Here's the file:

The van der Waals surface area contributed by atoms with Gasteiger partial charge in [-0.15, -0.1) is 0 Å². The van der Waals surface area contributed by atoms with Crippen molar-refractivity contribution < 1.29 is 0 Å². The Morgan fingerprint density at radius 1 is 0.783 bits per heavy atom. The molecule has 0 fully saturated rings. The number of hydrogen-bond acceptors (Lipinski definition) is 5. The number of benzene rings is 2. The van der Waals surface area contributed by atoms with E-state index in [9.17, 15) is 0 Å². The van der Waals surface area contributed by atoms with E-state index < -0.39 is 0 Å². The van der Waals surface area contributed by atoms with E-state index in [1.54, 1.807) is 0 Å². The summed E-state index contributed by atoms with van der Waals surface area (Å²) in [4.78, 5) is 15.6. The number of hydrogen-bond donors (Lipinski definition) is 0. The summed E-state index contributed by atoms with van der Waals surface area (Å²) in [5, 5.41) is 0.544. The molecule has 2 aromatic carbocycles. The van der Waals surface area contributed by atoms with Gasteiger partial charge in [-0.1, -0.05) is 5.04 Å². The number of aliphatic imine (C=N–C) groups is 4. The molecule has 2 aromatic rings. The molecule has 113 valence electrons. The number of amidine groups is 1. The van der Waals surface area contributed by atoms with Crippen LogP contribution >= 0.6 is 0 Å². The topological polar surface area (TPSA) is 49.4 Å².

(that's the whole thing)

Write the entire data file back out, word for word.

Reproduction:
The van der Waals surface area contributed by atoms with Gasteiger partial charge in [-0.15, -0.1) is 0 Å². The van der Waals surface area contributed by atoms with Crippen molar-refractivity contribution < 1.29 is 0 Å². The Morgan fingerprint density at radius 1 is 0.783 bits per heavy atom. The molecule has 0 fully saturated rings. The number of hydrogen-bond acceptors (Lipinski definition) is 5. The number of benzene rings is 2. The van der Waals surface area contributed by atoms with E-state index in [9.17, 15) is 0 Å². The van der Waals surface area contributed by atoms with E-state index < -0.39 is 0 Å². The van der Waals surface area contributed by atoms with E-state index in [1.54, 1.807) is 0 Å². The summed E-state index contributed by atoms with van der Waals surface area (Å²) in [4.78, 5) is 15.6. The number of hydrogen-bond donors (Lipinski definition) is 0. The summed E-state index contributed by atoms with van der Waals surface area (Å²) in [5, 5.41) is 0.544. The molecule has 2 aromatic carbocycles. The van der Waals surface area contributed by atoms with Gasteiger partial charge in [-0.1, -0.05) is 5.04 Å². The number of aliphatic imine (C=N–C) groups is 4. The molecule has 2 aromatic rings. The molecule has 113 valence electrons. The number of amidine groups is 1. The van der Waals surface area contributed by atoms with Crippen LogP contribution >= 0.6 is 0 Å². The topological polar surface area (TPSA) is 49.4 Å².